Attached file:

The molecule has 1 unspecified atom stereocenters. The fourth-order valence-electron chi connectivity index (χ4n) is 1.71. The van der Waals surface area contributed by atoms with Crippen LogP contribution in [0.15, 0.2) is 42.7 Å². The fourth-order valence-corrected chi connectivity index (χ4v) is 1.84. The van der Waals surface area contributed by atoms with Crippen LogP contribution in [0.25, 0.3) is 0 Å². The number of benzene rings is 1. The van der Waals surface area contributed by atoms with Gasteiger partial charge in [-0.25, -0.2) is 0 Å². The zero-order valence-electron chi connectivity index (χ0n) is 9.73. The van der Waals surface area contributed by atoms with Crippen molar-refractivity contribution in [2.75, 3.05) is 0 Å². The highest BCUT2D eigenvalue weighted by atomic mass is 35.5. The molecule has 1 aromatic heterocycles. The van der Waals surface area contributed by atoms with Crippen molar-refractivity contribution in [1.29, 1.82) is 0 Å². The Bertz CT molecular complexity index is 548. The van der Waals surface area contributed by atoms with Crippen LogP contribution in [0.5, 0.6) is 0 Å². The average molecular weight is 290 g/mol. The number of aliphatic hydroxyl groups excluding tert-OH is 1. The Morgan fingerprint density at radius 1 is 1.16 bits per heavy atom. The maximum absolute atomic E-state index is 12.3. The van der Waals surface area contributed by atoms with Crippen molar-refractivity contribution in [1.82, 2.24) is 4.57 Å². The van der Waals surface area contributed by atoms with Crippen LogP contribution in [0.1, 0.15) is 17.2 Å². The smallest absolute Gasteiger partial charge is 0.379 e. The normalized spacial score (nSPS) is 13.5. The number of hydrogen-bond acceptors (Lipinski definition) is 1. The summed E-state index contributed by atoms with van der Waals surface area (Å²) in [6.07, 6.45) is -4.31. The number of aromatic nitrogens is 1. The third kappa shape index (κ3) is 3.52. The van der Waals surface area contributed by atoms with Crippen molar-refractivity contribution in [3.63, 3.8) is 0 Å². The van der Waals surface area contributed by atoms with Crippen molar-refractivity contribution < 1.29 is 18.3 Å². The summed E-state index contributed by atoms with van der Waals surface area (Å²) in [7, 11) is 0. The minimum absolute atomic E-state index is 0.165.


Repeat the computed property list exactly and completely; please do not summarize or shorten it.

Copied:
The molecule has 1 unspecified atom stereocenters. The fourth-order valence-electron chi connectivity index (χ4n) is 1.71. The van der Waals surface area contributed by atoms with Crippen LogP contribution in [0.15, 0.2) is 42.7 Å². The fourth-order valence-corrected chi connectivity index (χ4v) is 1.84. The van der Waals surface area contributed by atoms with Crippen LogP contribution in [0.25, 0.3) is 0 Å². The number of benzene rings is 1. The van der Waals surface area contributed by atoms with Gasteiger partial charge in [-0.25, -0.2) is 0 Å². The zero-order valence-electron chi connectivity index (χ0n) is 9.73. The van der Waals surface area contributed by atoms with Crippen molar-refractivity contribution in [2.75, 3.05) is 0 Å². The highest BCUT2D eigenvalue weighted by atomic mass is 35.5. The molecule has 1 aromatic heterocycles. The van der Waals surface area contributed by atoms with Crippen molar-refractivity contribution in [1.29, 1.82) is 0 Å². The Bertz CT molecular complexity index is 548. The van der Waals surface area contributed by atoms with Crippen LogP contribution in [0.5, 0.6) is 0 Å². The average molecular weight is 290 g/mol. The number of aliphatic hydroxyl groups excluding tert-OH is 1. The Morgan fingerprint density at radius 1 is 1.16 bits per heavy atom. The maximum absolute atomic E-state index is 12.3. The van der Waals surface area contributed by atoms with Crippen molar-refractivity contribution in [1.82, 2.24) is 4.57 Å². The van der Waals surface area contributed by atoms with Crippen LogP contribution in [0.1, 0.15) is 17.2 Å². The smallest absolute Gasteiger partial charge is 0.379 e. The normalized spacial score (nSPS) is 13.5. The number of hydrogen-bond acceptors (Lipinski definition) is 1. The summed E-state index contributed by atoms with van der Waals surface area (Å²) in [6.07, 6.45) is -4.31. The number of aromatic nitrogens is 1. The third kappa shape index (κ3) is 3.52. The van der Waals surface area contributed by atoms with Crippen molar-refractivity contribution in [3.63, 3.8) is 0 Å². The van der Waals surface area contributed by atoms with Crippen molar-refractivity contribution < 1.29 is 18.3 Å². The summed E-state index contributed by atoms with van der Waals surface area (Å²) in [7, 11) is 0. The minimum absolute atomic E-state index is 0.165.